OSA

Discussion in 'Medical Topics' started by Bill S Preston Esq., Feb 7, 2021.

  1. My wife said I sometimes stopped breathing lately but I don’t really snore alot and I don’t ever doze off. I went for a sleep study and have AHI 13.1 overall and 12.1 NREM AHI and 17.7 REM AHI and RDI 16.2. The report says the clinical interpretation is OSA mild-moderate.

    I’m on basic med but was planning to go back to 3rd class some time. What should I ask for at the sleep study followup? Should I take a CPap if that’s what the doc says? Other threads say I would need a SI then but does that involve lots of extra tests and cost? If I lose weight later should I go back for another study?
     
  2. AggieMike88

    AggieMike88 Touchdown! Greaser! PoA Supporter

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    The original "I don't know it all" of aviation.
    Read up on the health risks of untreated OSA.

    Get the CPAP. Get better Sleep. Get better life

    Health First, Fly later
     
    Last edited: Feb 7, 2021
  3. Rcmutz

    Rcmutz Line Up and Wait

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    You now have been diagnosed with OSA. It is a disqualifying issue. Whether you are on CPAP or not, to obtain a Class 3 medical, you WILL need a SI.

    I don’t know the requirements on basic med, but with a diagnosis of OSA, does that mean you need to self ground until you begin CPAP use?

    Calling Dr. Bruce, pickup on the white phone please?
     
  4. bbchien

    bbchien Touchdown! Greaser!

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    For 3rd you need:
    Copy of the sleep study
    The machine’s bar graph record of you use, >75% of nights with >6 hrs’ use. First application 30 days minimum, subsequent years 360 days.
    Doc’s office visit:appears well rested, no complaint of daytime sleepiness, complies nightly with CPAP, and on exam, no findings of art Heart failure.
    Sign the use affidavit in the AME’s office.

    Walk out with certificate......


    Basic has no such limitation other than what you signing doc might have discussed with you....
     
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  5. Matthew

    Matthew Touchdown! Greaser!

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    Get the CPAP. Getting the SI the first time is a little tricky, but as long as you have the paperwork in order (see previous post) it’s not rocket science.

    After that, it’s simply an annual renewal with updated versions of the same reports you needed the first time.
     
  6. Morgan3820

    Morgan3820 En-Route

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    Please tell me why OSA is an issue. I can see why it is a health concern but not a flying concern. Fortunately I am able to tell my AME that I have no issues with this.
     
  7. Matthew

    Matthew Touchdown! Greaser!

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    It’s the lack of sleep. Truck drivers falling asleep behind the wheel sort of thing. I haven’t looked up the research, but there are studies that show sleep loss compared to certain levels of blood alcohol content in reaction times.

    An apnea event is when you stop breathing for a defined amount of time. CO2 builds up and then you gasp for air. The index is the calculated apnea and hypopnea events per hour. More than 5 is a problem. Each one of those events causes you to “wake up”. You aren’t really fully awake, but you aren’t really sleeping either. If you have an AHI of 17, that’s like someone shaking your shoulder every 3 or 4 minutes. If it’s bad enough it can leave you in a daily state of grogginess.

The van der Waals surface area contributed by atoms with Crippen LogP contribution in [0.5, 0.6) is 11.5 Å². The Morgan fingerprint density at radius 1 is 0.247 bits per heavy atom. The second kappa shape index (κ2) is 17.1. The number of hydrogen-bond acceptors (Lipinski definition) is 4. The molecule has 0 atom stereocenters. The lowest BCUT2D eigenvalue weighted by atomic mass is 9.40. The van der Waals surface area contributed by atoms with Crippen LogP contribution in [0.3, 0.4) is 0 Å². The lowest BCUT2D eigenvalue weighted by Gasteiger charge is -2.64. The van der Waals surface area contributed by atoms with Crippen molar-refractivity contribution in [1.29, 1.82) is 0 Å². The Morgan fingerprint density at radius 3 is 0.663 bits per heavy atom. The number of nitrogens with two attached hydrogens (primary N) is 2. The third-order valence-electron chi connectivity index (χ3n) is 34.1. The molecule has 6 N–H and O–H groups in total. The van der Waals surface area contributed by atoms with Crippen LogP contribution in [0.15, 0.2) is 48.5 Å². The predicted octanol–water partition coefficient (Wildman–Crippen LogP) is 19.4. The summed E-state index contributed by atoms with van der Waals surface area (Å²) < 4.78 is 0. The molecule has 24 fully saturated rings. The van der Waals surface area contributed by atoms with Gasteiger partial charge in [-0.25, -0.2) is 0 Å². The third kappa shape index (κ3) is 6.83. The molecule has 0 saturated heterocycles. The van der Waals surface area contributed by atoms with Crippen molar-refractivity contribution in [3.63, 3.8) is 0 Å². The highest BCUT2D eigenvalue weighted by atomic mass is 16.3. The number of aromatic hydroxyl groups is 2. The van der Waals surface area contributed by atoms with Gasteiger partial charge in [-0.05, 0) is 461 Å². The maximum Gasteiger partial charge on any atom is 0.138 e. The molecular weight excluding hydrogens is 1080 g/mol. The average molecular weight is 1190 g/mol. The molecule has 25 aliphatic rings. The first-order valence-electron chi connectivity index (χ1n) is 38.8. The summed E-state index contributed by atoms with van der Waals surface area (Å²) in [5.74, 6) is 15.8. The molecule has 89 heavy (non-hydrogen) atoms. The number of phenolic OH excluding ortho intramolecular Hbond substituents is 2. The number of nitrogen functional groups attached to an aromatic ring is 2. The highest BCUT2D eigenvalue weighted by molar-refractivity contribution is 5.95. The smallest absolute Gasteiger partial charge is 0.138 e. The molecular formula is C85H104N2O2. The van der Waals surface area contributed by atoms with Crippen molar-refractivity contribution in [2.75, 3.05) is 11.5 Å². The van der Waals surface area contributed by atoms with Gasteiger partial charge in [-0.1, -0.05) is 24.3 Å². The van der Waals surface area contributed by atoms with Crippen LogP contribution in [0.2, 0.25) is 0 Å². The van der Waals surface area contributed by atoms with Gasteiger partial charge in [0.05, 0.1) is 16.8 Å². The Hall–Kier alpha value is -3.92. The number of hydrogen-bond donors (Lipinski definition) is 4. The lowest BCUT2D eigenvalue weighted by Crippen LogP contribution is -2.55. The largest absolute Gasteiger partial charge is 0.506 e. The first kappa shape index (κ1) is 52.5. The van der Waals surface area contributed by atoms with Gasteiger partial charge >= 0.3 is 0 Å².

8. Morgan3820

    Morgan3820 En-Route

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    Hmmm, okay, thanks. Glad that will never be a problem for me.
     
  9. Capt. Geoffrey Thorpe

    Capt. Geoffrey Thorpe Touchdown! Greaser! PoA Supporter

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    There were a couple high profile incidents...
    Something had to be done.
     
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  10. flyingron

    flyingron Touchdown! Greaser! PoA Supporter

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    There were several high profile cases of airline pilots (in some cases BOTH pilots allegedly) falling asleep with followup indicating OSA.
     
  11. AggieMike88

    AggieMike88 Touchdown! Greaser! PoA Supporter

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    The original "I don't know it all" of aviation.
    In addition to what Matthew shared, If left untreated, sleep apnea can increase the risk of health problems, including: High blood pressure. Stroke. Heart failure, irregular heartbeats, and heart attacks.
     
  12. bbchien

    bbchien Touchdown! Greaser!

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    Well, you'd have no idea if you were slumbering and not getting effective rest, stuck in phase 1a sleep, and never in the "effective zone".

    Since 95% of accidents are due to PPP performance, and since untreated SA is = operating at a 0.04BAC, it's pretty hard to say if your "self monitoring" part of your thinking, is effective.
     
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  13. flyingron

    flyingron Touchdown! Greaser! PoA Supporter

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    The necessity of screening and treatment is real. However, I think the FAA paper chase on CPAP use is moronic.
     
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  14. 6t6

    6t6 Pre-Flight

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    Bill?, Did you really just post that?